On 10 July 1888, the first issue of the Tokyo Asahi Shimbun was published from the Tokyo office at Motosukiyachō, Kyōbashi. The first issue was numbered No. 1,076 as it was a continuation of three small papers: Jiyū no Tomoshibi, Tomoshibi Shimbun and Mesamashi Shimbun. On 1 April 1907, the renowned writer Natsume Sōseki 41, resigned his teaching positions at Tokyo Imperial University, now Tokyo University, to join the Tokyo Asahi Shimbun; this was soon after the publication of his novels Wagahai wa Neko de Aru and Botchan, which made him the center of literary attention. On 1 October 1908, Osaka Asahi Shimbun and Tokyo Asahi Shimbun were merged into a single unified corporation, Asahi Shimbun Gōshi Kaisha, with a capitalization of 600,000 yen. In 1918, because of its critical stance towards Terauchi Masatake's cabinet during the Rice Riots, government authorities suppressed an article in the Osaka Asahi, leading to a softening of its liberal views, the resignation of many of its staff reporters in protest.
Indeed, the newspaper's liberal position led to its vandalization during the February 26 Incident of 1936, as well as repeated attacks from the right wing throughout this period. From the latter half of the 1930s, Asahi ardently supported Prime Minister Fumimaro Konoe's wartime government and criticized capitalism harshly under Taketora Ogata, the Editor in Chief of Asahi Shimbun. Influential editorial writers of Asahi such as Shintarō Ryū, Hiroo Sassa, Hotsumi Ozaki were the center members of the Shōwa Kenkyūkai, a political think tank for Konoe. Ogata was one of the leading members of the Genyōsha, formed in 1881 by Tōyama Mitsuru; the Genyōsha was an ultranationalist group of organized crime figures and those with far right-wing political beliefs. Kōki Hirota, hanged as a Class A war criminal, was a leading member of the Genyōsha and one of Ogata's best friends. Hirota was the chairman of Tōyama's funeral committee, Ogata was the vice-chairman. Ryū, a Marxist economist of the Ōhara Institute for Social Research before he entered Asahi, advocated centrally planned economies in his Nihon Keizai no Saihensei.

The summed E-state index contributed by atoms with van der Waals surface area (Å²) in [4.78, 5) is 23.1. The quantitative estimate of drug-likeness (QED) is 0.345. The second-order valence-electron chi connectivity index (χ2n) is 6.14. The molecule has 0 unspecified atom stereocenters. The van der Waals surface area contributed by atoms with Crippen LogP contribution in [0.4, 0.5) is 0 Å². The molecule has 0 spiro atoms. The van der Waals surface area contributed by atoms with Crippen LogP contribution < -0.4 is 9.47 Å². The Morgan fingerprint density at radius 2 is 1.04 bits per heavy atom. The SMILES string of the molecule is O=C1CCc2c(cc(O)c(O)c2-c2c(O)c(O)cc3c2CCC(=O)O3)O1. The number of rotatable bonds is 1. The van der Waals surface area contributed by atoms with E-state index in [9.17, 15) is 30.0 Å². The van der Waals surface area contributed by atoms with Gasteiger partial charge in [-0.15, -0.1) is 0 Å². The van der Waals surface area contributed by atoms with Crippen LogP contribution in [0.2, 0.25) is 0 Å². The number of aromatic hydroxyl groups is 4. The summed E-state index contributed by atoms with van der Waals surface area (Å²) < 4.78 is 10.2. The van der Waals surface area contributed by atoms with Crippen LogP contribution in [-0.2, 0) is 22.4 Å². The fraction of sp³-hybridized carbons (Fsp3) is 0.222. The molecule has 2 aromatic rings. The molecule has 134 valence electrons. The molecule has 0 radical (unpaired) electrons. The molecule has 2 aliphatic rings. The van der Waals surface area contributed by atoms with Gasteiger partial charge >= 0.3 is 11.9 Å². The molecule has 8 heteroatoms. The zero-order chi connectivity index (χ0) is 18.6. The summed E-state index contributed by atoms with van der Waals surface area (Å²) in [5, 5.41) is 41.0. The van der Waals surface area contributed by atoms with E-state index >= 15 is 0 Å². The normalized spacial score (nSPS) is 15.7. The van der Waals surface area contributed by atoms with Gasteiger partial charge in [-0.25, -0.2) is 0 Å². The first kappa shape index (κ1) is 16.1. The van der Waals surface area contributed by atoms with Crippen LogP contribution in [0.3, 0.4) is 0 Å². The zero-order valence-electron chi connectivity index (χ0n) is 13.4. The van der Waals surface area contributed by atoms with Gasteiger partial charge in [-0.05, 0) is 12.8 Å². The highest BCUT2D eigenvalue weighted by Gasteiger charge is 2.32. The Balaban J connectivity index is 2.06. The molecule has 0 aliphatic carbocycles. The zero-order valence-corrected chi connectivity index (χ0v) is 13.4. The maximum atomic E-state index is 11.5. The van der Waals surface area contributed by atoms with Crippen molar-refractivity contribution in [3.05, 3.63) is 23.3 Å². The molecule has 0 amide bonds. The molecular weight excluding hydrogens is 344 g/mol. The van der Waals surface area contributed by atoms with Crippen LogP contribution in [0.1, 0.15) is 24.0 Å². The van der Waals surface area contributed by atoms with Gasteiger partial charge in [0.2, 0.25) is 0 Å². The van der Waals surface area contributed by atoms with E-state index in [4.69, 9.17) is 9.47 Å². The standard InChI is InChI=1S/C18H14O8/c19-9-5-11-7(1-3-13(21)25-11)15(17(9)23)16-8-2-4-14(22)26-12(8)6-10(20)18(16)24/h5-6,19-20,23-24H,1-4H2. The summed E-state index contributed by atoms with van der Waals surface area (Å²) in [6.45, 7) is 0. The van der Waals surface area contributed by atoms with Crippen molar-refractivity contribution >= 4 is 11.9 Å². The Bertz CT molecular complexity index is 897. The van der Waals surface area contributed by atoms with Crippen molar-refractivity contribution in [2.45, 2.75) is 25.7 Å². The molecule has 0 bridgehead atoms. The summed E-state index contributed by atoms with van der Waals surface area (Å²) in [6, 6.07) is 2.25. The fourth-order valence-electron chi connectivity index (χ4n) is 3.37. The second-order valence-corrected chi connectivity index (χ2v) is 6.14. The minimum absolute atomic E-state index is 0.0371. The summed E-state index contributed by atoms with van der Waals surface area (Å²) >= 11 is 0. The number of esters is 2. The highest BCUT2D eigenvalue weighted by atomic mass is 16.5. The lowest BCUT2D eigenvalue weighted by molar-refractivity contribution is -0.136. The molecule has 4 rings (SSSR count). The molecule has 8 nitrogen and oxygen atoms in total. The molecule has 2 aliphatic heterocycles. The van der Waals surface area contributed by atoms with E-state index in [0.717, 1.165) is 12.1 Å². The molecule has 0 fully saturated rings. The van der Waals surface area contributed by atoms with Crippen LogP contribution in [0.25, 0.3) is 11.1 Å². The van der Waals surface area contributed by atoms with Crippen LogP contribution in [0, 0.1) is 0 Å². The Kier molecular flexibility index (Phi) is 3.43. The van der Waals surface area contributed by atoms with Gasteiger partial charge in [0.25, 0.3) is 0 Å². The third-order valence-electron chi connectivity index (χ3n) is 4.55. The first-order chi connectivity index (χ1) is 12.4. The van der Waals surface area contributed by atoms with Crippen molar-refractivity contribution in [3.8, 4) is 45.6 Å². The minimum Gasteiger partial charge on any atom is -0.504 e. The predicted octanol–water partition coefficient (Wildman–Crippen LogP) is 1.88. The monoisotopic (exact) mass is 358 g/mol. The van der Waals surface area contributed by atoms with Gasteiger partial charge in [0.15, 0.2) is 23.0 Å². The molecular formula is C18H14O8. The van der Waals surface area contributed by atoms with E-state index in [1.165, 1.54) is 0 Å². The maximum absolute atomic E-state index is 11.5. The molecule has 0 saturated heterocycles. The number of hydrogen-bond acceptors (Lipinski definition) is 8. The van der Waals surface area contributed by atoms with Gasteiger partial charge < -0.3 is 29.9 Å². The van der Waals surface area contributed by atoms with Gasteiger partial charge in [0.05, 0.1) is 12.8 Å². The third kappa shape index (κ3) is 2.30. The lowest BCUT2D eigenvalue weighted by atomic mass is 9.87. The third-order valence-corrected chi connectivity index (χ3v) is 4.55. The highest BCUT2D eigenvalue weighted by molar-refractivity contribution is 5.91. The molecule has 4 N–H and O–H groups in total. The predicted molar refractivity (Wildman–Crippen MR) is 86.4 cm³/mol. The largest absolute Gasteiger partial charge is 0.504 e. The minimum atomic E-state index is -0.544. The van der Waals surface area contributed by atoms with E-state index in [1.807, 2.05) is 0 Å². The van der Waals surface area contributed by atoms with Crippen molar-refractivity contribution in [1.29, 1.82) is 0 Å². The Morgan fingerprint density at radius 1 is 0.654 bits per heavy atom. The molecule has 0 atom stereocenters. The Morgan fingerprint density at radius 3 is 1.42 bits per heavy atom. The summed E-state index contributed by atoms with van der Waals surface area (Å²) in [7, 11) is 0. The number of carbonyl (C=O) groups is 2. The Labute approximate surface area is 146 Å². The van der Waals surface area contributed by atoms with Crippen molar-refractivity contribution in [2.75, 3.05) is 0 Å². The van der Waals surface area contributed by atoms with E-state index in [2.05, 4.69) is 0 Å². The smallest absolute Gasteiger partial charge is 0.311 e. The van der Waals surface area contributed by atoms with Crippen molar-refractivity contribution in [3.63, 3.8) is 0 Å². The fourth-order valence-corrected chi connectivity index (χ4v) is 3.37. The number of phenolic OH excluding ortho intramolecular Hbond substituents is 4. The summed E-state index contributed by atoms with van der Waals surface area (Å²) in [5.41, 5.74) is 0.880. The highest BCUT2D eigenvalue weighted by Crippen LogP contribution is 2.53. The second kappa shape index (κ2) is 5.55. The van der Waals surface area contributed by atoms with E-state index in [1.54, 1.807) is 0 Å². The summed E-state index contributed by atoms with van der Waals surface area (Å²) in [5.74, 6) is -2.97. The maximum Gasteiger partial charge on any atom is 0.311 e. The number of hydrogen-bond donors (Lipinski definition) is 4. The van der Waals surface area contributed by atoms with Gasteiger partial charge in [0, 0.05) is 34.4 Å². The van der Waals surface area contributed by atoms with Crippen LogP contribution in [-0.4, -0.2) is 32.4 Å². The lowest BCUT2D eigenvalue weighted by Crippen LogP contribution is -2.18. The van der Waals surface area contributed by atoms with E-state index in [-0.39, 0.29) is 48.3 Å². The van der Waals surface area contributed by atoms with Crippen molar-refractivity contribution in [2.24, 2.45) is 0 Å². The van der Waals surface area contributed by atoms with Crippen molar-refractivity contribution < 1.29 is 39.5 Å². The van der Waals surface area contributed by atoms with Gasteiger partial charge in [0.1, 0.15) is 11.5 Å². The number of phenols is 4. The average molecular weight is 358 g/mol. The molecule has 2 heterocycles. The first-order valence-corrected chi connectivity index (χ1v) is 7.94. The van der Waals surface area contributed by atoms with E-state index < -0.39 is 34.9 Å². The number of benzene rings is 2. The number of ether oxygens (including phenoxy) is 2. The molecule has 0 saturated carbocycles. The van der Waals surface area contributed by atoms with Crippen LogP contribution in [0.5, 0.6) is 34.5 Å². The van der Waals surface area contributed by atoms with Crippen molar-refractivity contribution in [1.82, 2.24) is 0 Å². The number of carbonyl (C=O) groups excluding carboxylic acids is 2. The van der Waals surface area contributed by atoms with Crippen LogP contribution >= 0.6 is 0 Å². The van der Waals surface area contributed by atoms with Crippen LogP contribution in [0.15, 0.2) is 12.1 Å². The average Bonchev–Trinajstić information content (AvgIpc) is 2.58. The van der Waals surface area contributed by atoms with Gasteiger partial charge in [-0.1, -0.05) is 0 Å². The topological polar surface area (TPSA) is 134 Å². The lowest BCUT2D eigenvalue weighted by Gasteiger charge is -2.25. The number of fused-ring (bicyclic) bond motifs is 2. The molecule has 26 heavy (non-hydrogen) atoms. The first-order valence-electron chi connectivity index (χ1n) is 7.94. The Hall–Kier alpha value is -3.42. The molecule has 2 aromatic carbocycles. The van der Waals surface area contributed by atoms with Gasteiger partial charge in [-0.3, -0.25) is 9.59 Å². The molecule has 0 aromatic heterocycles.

And Sassa, a son of ultranationalistic politician Sassa Tomofusa, joined hands with far-right generals and terrorists who had assassinated Junnosuke Inoue, Baron Dan Takuma and Prime Minister Inukai Tsuyoshi to support Konoe. In 1944, they attempted assassination of Prime Minister Hideki Tōjō. On 9 April 1937 the Kamikaze, a Mitsubishi aircraft sponsored by the Asahi Shimbun company and flown by Masaaki Iinuma, arrived in London, to the astonishment of the Western world, it was the first Japanese-built aircraft to fly to Europe. On 1 September 1940, the Osaka Asahi Shimbun and the Tokyo Asahi Shimbun unified their names into the Asahi Shimbun. On 1 January 1943, the publication of the Asahi Shimbun was stopped by the government after the newspaper published a critical essay contributed by Seigō Nakano, one of the leading members of the Genyōsha and Ogata's best friend. On 27 December 1943, Nagataka Murayama, a son-in-law of Murayama Ryōhei and the President of Asahi, removed Ogata from the Editor in Chief and relegated him to the Vice President to hold absolute power in Asahi.
On 22 July 1944, Vice President of Asahi, became a Minister without Portfolio and the President of Cabinet Intelligence Agency in Kuniaki Koiso's cabinet. On 7 April 1945, Hiroshi Shimomura, former Vice President of Asahi, became the Minister without Portfolio and the President of Cabinet Intelligence Agency in Kantarō Suzuki's cabinet. On 17 August 1945, Ogata became the Minister without Portfolio and the Chief Cabinet Secretary and the President of Cabinet Intelligence Agency in Prince Higashikuni's cabinet. On 5 November 1945, as a way of assuming responsibility for compromising the newspaper's principles during the war, the Asahi Shimbun's president and senior executives resigned en masse. On 21 November 1946, the newspaper adopted the modern kana usage system. On 30 November 1949, the Asahi Shimbun started to publish the serialized cartoon strip Sazae-san by Machiko Hasegawa; this was a la